Monday, 9 April 2012

A Walk in the Woods

A Polypodium sp fern growing out of a limestone rock.
The second part of the botanical club outing on 1 April was to a limestone butt along the Vallée du Feuillet on the outskirts of Truyes (part one is here). These limestone butts are common in the southern Touraine and botanically outstandingly rich. All sorts of lime loving plants spring up here, often growing directly out of the soft limestone rocks themselves. Some, like the hellebores and daphnes, periwinkles and polypody ferns that we found are better known these days as garden plants. It's a real privilege to see them in the wild.

An ancient walled path along one edge of the ridge.
All through the woodland there are violets growing under the trees. There are at least three different species and it was a good opportunity to compare very similar species such as the Early Dog Violet and the Common Dog Violet. I was jolly glad I spent the winter updating Loire Valley Nature and was up to speed with how to identify violets to species level.

Common Dog Violet (with pale, thick, notched spur, if you are interested)

Early Dog Violet Viola reichenbachiana
(with dark pointed spur and 'rabbit ear' top petals)
We didn't spend the whole time botanising either. In amongst the dead fallen leaves of winter and the spring wild flowers there were several oil beetles. I got some excellent French practice in by telling the group about oil beetles. Naturally, on these occasions, half my vocabulary and a good deal of my grammar and syntax mysteriously disappears.

Oil beetles are part of a family that contain a poison called cantharidin. This toxin is the active ingredient in aphrodisiac mixtures that predate viagra. They work, but it is all too easy to take a lethal dose. The beetle eats toxic plants to accumulate the poison in its body - in this case members of the buttercup family, especially Wood Anemone. While we were observing an oil beetle it started to ooze orange liquid from its knees, a sign it was getting a bit stressed and attempting to warn us off by producing the poison. Thanks to Tim photographing a couple a few days earlier and needing a species ID, I had been reading up on oil beetles only the day before the outing and knew lots of detail about these unusual and increasingly uncommon creatures.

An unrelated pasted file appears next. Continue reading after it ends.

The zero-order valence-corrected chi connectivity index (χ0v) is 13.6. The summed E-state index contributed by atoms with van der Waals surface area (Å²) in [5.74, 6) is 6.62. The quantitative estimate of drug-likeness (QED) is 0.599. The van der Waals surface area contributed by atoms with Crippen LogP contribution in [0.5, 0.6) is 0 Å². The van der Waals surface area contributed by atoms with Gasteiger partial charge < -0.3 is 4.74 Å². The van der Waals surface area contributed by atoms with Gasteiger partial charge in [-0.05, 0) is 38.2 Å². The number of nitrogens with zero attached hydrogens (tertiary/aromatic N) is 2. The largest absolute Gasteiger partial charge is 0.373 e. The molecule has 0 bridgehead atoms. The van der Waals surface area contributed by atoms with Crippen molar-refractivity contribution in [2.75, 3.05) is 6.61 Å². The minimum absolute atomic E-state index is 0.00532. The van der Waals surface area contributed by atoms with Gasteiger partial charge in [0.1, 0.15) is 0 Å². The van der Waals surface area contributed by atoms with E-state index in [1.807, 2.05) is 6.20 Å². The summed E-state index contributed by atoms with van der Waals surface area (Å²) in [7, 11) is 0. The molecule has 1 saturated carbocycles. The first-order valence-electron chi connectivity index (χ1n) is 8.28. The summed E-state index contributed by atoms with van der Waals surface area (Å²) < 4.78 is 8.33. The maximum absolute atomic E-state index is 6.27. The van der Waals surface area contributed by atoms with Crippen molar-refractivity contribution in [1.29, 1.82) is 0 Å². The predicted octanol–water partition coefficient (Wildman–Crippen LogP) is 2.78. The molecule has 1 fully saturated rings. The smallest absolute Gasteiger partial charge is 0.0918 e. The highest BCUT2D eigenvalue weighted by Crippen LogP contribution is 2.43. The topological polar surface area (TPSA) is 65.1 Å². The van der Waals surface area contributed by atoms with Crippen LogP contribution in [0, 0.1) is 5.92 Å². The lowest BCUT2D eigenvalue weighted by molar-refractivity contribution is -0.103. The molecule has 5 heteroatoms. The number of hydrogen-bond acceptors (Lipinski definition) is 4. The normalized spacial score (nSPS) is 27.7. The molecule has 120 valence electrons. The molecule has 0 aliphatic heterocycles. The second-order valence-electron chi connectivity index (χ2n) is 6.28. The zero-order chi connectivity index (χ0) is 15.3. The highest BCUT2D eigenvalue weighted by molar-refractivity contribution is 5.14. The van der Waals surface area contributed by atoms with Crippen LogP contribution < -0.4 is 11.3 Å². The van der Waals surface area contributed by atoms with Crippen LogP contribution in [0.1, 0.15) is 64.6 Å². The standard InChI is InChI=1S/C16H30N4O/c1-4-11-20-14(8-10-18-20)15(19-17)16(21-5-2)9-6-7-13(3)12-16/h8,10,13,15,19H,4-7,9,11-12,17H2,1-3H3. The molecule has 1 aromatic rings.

A male Violet Oil Beetle Meloe violaceus...

...and his food plant Wood Anemone Anemone nemorosa
A newish housing development of maybe 20 homes nestles at the base of the limestone outcrop. The houses seem to be occupied by couples in their 30s with school aged children. The way the houses have been integrated into the landscape is rather well done, with a combination of suburban neighbourhood and house in the woods achieved. I thought it looked like a pretty good place to grow up. I hope they know how special their limestone woods are.

Susan

1 comment:

  1. Love the photographs, Susan!

    The wood anemone reminds me of my garden back in England. The area at the bottom of the garden is a mass of them at this time of year.

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